Despite mass groundings, Delta has a strong track record

Travelers check the Delta departures board at LaGuardia Airport , August 8, 2016.
Travelers check the Delta departures board at LaGuardia Airport , August 8, 2016.

Despite a well-publicized breakdown that grounded thousands of flights on Monday and Tuesday, Delta Air Lines actually has a good track record when it comes to delays and cancellations.

According to government data, Delta is the least likely of the four biggest U.S. airlines to leave customers stranded or inconvenienced by late flights. Delta flights have been on time for 85 percent of flights over the last five years — at least 6 percentage points better than American Airlines, United or Southwest.

In the first five months of the year, Delta managed to operate more than 50,000 flights each month while on average canceling fewer than 300 and delaying less than 7,000 monthly. Over the last two days, however, the company has been forced to cancel at least 1,300 flights.

The mass delays and cancellations were caused by a power outage at the company's Atlanta headquarters and a breakdown of critical network equipment that failed to switch to a backup system. The event is going to put a nasty dent in the company's otherwise impressive statistics.

A company spokesperson declined to comment on how important the statistics it reports to the U.S. Department of Transportation are to the company, but did say that Delta "prides itself on serving its customers," and that its team is "focused on delivering the best experience and operational performance for our customers."

About a third of Delta's delays over the last five years were caused by factors that are within the control of the airline — what the Federal Aviation Administration calls "carrier delays." The rest were caused by late arrivals, air traffic control issues, severe weather or security delays.

Delta is certainly not alone in experiencing significant mass delays and cancellations in recent years. Flight delays tend to rise during periods of economic growth, when higher traffic puts stress on aging control systems. More of those delays are caused by carrier failures today than a decade ago, while fewer are caused by weather.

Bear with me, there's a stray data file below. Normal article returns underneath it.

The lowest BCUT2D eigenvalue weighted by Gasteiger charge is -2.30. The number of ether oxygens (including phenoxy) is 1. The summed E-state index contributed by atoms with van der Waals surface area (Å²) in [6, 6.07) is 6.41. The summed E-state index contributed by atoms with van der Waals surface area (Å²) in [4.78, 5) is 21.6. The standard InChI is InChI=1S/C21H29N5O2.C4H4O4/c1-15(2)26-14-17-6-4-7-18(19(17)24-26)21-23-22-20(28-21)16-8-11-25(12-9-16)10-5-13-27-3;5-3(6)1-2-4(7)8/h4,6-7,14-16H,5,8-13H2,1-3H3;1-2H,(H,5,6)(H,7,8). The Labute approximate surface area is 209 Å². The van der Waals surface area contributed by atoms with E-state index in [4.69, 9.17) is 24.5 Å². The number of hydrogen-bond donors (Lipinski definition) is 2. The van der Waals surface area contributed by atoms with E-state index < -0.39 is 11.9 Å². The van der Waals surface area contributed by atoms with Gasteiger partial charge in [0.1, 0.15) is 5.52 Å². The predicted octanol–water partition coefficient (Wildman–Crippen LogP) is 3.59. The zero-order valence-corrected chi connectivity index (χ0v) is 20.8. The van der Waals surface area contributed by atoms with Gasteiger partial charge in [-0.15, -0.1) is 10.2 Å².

Just last month, Southwest Airlines experienced a computer system failure that delayed or canceled more than 2,000 of flights over several days. About 800 Southwest flights were delayed in October due to a system outage. United Continental and American Airlines have also suffered from outages in recent years.

The largest U.S. airlines — which account for about 85 percent of domestic air traffic — are required to report on-time performance for each flight to the government each month, and to disclose that information on their websites and to travel agencies. That wide availability is meant to influence consumers and encourage good service from the carriers.

The Department of Transportation can fine airlines for unfair practices and requires airlines to offer refunds when a flight is canceled or significantly delayed, said a department spokesperson. Delta has already offered compensation for passengers who were affected by the latest disruptions.

"Consistently poor on-time performance would likely cost airlines customers, so airlines value on-time performance as a competitive matter," the spokesperson said. "In addition, delayed and canceled flights cause costly downstream operational disruptions — additional delays or cancellations because a planned aircraft or crew is not in place or because pilots have 'timed out.'"

Delta's systems were back online on Tuesday, but were still in "recovery mode," according to the company. About 300 flights were canceled on Tuesday morning.

"We are sorry for what many of our customers have experienced over the past 24 hours, including those who remain at airports and continue waiting for their flights," Dave Holtz, Delta senior vice president, said in a statement Tuesday morning. "We are doing everything we can to return our operation to normal reliability, but we do expect additional delays and cancellations."